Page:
In a security alert, the FBI says that FIN7, an infamous cybercrime group behind the Darkside and BlackMatter ransomware operations, has sent malicious USB devices to US companies over the past few months in the hopes of infecting their systems with malware and carrying out future attacks. The group targeted a defense industry company as recently as November 2021.
If plugged in the devices execute a BadUSB attack, where the USB drive registers itself as a keyboard instead and sends a series of preconfigured automated keystrokes to the user’s PC. The keystrokes run PowerShell commands that download and install various malware strains that act as backdoors for the attackers into the victims’ networks. (Catalin Cimpanu / The Record)
Tensions are mounting in the Biden administration for control over cybersecurity, with Anne Neuberger, Deputy National Security Advisor for Cyber and Emerging Technology viewed by some as an exclusionary and sharp-elbowed power player, sources say. However, Neuberger has a track record of being a change agent at the NSA and, now, at the top echelon of the executive branch’s security apparatus, both still male-dominated, although the latter arena increasingly less so.
Chris Inglis, a former mentor of Neuberger’s, is the nation’s first national cyber director and reports directly to the president. Inglis is viewed as a rival power center, leaving two people in charge of cybersecurity in the administration. Senator Mark Warner (D-VA), Chairman of the Senate Intelligence Committee, has expressed frustration in figuring out how the pieces of the administration’s cybersecurity policy fit. (William Turton / Bloomberg)
Trump supporter and Cyber Ninjas founder Doug Logan, who was hired to run a now-excoriated review of the 2020 election in Arizona, told the state Senate president he’s starting a new company with some of the same employees as Cyber Ninjas and closing the old firm as it faces massive court fines for refusing to release public records.
Logan said he couldn’t sell his firm because of “too much negativity around the name,” but he plans to sell off all its assets to pay debts and eventually file for bankruptcy. He also says he can’t fulfill a court order to release public records because the company has no money, even though Trump allies raised millions of dollars for the unprecedented partisan election review. (Jonathan Cooper / Associated Press)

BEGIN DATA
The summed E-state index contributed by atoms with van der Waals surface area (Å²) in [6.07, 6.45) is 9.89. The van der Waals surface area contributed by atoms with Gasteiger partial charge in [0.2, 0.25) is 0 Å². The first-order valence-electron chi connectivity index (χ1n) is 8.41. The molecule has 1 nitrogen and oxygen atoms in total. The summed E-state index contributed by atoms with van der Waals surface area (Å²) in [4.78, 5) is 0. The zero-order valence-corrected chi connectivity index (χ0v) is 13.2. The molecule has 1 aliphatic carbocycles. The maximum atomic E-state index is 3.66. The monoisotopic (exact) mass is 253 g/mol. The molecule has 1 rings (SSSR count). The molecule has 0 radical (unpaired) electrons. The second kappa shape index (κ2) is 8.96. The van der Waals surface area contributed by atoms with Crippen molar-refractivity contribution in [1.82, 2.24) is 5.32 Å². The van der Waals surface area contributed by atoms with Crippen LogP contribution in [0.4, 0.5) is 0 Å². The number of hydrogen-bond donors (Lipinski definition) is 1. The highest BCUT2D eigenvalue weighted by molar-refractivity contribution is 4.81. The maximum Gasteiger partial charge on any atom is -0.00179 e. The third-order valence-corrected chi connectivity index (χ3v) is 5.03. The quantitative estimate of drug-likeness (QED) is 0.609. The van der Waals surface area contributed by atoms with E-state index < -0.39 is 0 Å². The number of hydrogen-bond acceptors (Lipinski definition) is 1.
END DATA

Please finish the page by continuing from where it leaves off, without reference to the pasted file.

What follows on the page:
Like Norton antivirus, Avira antivirus is also shipping a program that allows 500 million worldwide customers to make money through cryptocurrency mining.
Avira was recently bought by the same company that owns Norton 360 and is introducing its customers to a service called Avira Crypto. Some indications suggest that Avira uses the same crypto mining code as Norton Crypto. (Brian Krebs / Krebs on Security)
Victims of the $200 million BitMart hack say that five weeks have passed since the crypto exchange vowed to return their money, but many still haven’t seen a dime, causing at least one victim of the hack to become suicidal.
The exchange’s lack of communication about when victims will receive their money has fired the so-called “Safemoon Army,” a term given to the community of safemoon token holders, who have historically proven to be a formidable force when they coalesce around a cause. A hefty portion of the stolen currency was safemoon tokens. (MacKenzie Sigalos / CNBC)
In what some experts say is a naked bid to generate media stories, the ransomware group Ragnar_Locker spread claims of a successful hack of telecom analytics firm Subex and its Broomfield, CO-based cybersecurity subsidiary, Sectrio. Ragnar_Locker’s leak site on the dark web showed a ‘.onion’ link purportedly containing vital information about the company and its employees.
An unconfirmed online report stated the firewall, router and VPN configuration data, company passwords, and employee documents were published in the link. (Logan Smith / CBS Denver)
Biometric face authentication and verification technology start-up iProov announced a $70 million growth investment from Sumeru Equity Partners.
Several organizations use iProov’s biometric authentication technology, including the U.S. Department of Homeland Security, the UK Home Office, the UK National Health Service (NHS), the Australian Taxation Office, GovTech Singapore, Rabobank, ING, and others. (Ingrid Lunden / TechCrunch)